In 1916, the No. 2 Construction Battalion, Canada’s “Black Battalion,” was formed. The movie Honor Before Glory highlights the legacy of this Unit. The film HonourBefore Glory, by writer, actor, producer and director Anthony Sherwood illuminates the legacy of this unit. However, the producer pointed out that the most arduous task about doing the research for the film was the absence of information.  Most libraries and archives had practically nothing on the black unit. It was still Canada’s best kept secret,” says Sherwood.

Canada is replete with evidence of racism that has dogged her from infancy to maturity and yet there are those who still deny the presence of racism. Would a rose by any other name smell just as sweet?Here we are basically having public differences at elevated levels about racism, while the reality of our current situation remains once again misunderstood and unexamined.  Can one say that intellectual dishonesty is at play? Is it ignorance and not malevolence that currently ails Canada, and by extension Quebec?  Thankfully ignorance is remediable.

Aleuta……   The struggle continues

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  • Kman  On 07/05/2020 at 2:36 pm

    It is not only blacks that face systemic racism in Canada, just so you are aware,

    My life matters as well as all human beings.
    Today it seems that animals have more rights than humans.

  • Clyde Duncan  On 07/05/2020 at 6:20 pm

    The following is an excerpt from EXTRACTION EMPIRE: Undermining the Systems, States, and Scales of Canada’s Global Resource Empire, 2017-1217 (MIT Press: 2018), originally published as “Canada’s Apartheid: The Sanctioned Diffusion of Canadian Strategies of Indigenous Segregation, Assimilation, and Extermination.”

    It is reproduced by LapsusLima with permission from the authors.
    Except where noted, all images, diagrams and maps are by the authors.

    This essay investigates a twofold theory that Canada’s Indian Reserve System served, officially, as a strategy of Indigenous apartheid – preceding South African apartheid – and unofficially, as a policy of Indigenous genocide – preceding the Nazi concentration camps of World War II. Specific flows of information, historic events, and spatial evidence over the past two centuries bring significant and substantial context to a poorly researched area of Canadian history, even as they offer an emergent lens on contemporary apartheid and genocidal research related to Indigenous peoples.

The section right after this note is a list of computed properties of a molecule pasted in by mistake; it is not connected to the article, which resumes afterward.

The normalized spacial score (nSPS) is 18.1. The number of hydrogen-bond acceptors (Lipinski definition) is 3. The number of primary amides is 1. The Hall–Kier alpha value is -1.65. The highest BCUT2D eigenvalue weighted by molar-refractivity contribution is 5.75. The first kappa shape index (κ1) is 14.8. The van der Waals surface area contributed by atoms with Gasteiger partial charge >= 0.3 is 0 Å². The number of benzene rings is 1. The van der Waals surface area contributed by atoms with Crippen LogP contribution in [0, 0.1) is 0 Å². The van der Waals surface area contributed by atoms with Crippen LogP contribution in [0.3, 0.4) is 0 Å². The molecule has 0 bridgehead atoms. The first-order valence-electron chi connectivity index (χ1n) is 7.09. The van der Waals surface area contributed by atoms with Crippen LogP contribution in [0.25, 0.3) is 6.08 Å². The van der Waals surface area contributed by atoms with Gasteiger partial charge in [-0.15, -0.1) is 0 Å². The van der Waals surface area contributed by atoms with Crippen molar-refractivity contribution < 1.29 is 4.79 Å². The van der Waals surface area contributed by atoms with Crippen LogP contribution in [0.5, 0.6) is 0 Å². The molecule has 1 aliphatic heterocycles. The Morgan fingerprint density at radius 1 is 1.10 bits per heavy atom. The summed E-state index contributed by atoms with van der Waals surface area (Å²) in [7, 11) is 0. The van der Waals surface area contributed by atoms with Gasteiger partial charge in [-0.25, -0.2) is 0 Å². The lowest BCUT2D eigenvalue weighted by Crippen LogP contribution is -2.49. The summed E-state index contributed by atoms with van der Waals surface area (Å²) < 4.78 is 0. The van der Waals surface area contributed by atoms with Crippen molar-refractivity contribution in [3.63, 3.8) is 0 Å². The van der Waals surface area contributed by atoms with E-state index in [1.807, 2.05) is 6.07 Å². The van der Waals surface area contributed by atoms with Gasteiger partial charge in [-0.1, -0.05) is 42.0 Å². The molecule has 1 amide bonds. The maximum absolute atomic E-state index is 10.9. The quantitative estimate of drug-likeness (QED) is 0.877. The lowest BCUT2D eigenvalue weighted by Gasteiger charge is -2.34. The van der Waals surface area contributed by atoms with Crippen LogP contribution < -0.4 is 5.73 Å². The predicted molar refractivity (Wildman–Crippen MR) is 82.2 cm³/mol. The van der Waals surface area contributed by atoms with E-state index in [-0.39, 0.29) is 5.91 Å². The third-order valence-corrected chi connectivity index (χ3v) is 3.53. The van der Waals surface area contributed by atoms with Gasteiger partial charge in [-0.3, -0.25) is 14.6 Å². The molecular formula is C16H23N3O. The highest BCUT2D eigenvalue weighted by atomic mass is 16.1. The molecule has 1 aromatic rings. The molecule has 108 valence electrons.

To this end, the essay revisits, redraws, and recontextualizes two important claims related to regimes of apartheid and strategies of extermination originating in Canada through the 1876 Indian Act: The evolution of its Indian Reserve System during the 19th century and its history of territorial Treaties originating in the 17th and 18th centuries.

    By bringing together different time periods — the initial colonization of the Americas, South Africa under racial segregation and subsequent apartheid, and Nazi Germany — this essay connects a long and important legacy of settler colonialism associated with internal policies of racial domination and white supremacy conveyed between settler countries including Canada and South Africa, to name a few.

    More specifically, this work looks at how the “elimination of the Native” places Canadian policies and strategies both at the centre and on the circumference of the production, exchange, and transfer of colonial knowledge globally. The contexts of this essay propose a refocusing of, and on Canada’s role – beyond its historical image as colonial proxy or its current neo-colonial portrayal as a multicultural society – in the development, diffusion, and innovation of strategies for Indigenous assimilation in the context of studies in the histories of colonization, racial segregation, and Indigenous extermination.

    —Thomas Berger wrote, 1 November 1966:

    “The history of the Indian people for the last century has been the history of the impingement of white civilization upon the Indian: The Indian was virtually powerless to resist the white civilization; the white community of B.C. adopted a policy of apartheid. This, of course, has already been done in eastern Canada and on the Prairies, but the apartheid policy adopted in B.C. was of a particularly cruel and degrading kind. They began by taking the Indians’ land without any surrender and without their consent. Then they herded the Indian people onto Indian reserves. This was nothing more nor less than apartheid, and that is what it still is today.”

    Later, in a statement made in 1909 by the seventh Prime Minister of Canada, Sir Wilfrid Laurier, in response to comments by Member of Parliament and succeeding Prime Minister, Robert L. Borden, in the House of Commons:

    “Sir, in British Columbia, the problem of Asiatic immigration is the one question that interests all sections of public opinion; and all classes of the people in British Columbia, to whatever party they may belong, unite in the opinion which is expressed in the words now current in the politics of that province. ‘A white British Columbia; a white Canada,’ meaning that British Columbia should be preserved as a home of the white race. … And now I ask: What is the policy that is conducive to the best interests of Canada and of the British empire to which we belong? Sir, to put the question is to answer it: Our policy is the policy which ought to impress everybody who pretends to be a Canadian or pretends to be British as the one best calculated for the weal of both Canada and the empire. But, before I go further, let me say that I find no fault with the view maintained in British Columbia that that Province should be maintained as for the white race.”


    Pierre Bélanger & Kate Yoon | LapsusLima

    November 27, 2018

    • Mike Persaud  On 07/05/2020 at 6:59 pm

      Hint: If you want people to read your post, make it short and sweet, and, of course, original.

      The vast majority don’t want or care to read a book- fact. Long posts invariably get overlooked, skipped. Fact!